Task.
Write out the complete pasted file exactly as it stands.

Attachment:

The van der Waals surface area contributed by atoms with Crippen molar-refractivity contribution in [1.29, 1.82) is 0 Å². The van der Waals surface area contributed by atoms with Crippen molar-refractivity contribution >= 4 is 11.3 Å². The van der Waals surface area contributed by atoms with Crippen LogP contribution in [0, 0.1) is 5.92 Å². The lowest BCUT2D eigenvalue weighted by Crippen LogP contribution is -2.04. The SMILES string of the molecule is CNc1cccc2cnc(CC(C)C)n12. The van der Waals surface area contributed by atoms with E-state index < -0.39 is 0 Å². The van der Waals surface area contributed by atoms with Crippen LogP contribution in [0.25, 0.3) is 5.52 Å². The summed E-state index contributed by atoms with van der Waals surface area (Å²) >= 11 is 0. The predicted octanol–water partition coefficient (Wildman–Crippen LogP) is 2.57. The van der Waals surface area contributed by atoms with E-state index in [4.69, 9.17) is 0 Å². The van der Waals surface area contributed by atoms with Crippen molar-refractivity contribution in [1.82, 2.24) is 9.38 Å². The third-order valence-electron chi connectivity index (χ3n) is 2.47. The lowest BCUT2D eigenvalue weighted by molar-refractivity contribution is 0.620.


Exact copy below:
The van der Waals surface area contributed by atoms with Crippen molar-refractivity contribution in [1.29, 1.82) is 0 Å². The van der Waals surface area contributed by atoms with Crippen molar-refractivity contribution >= 4 is 11.3 Å². The van der Waals surface area contributed by atoms with Crippen LogP contribution in [0, 0.1) is 5.92 Å². The lowest BCUT2D eigenvalue weighted by Crippen LogP contribution is -2.04. The SMILES string of the molecule is CNc1cccc2cnc(CC(C)C)n12. The van der Waals surface area contributed by atoms with E-state index < -0.39 is 0 Å². The van der Waals surface area contributed by atoms with Crippen LogP contribution in [0.25, 0.3) is 5.52 Å². The summed E-state index contributed by atoms with van der Waals surface area (Å²) >= 11 is 0. The predicted octanol–water partition coefficient (Wildman–Crippen LogP) is 2.57. The van der Waals surface area contributed by atoms with E-state index in [4.69, 9.17) is 0 Å². The van der Waals surface area contributed by atoms with Crippen molar-refractivity contribution in [1.82, 2.24) is 9.38 Å². The third-order valence-electron chi connectivity index (χ3n) is 2.47. The lowest BCUT2D eigenvalue weighted by molar-refractivity contribution is 0.620.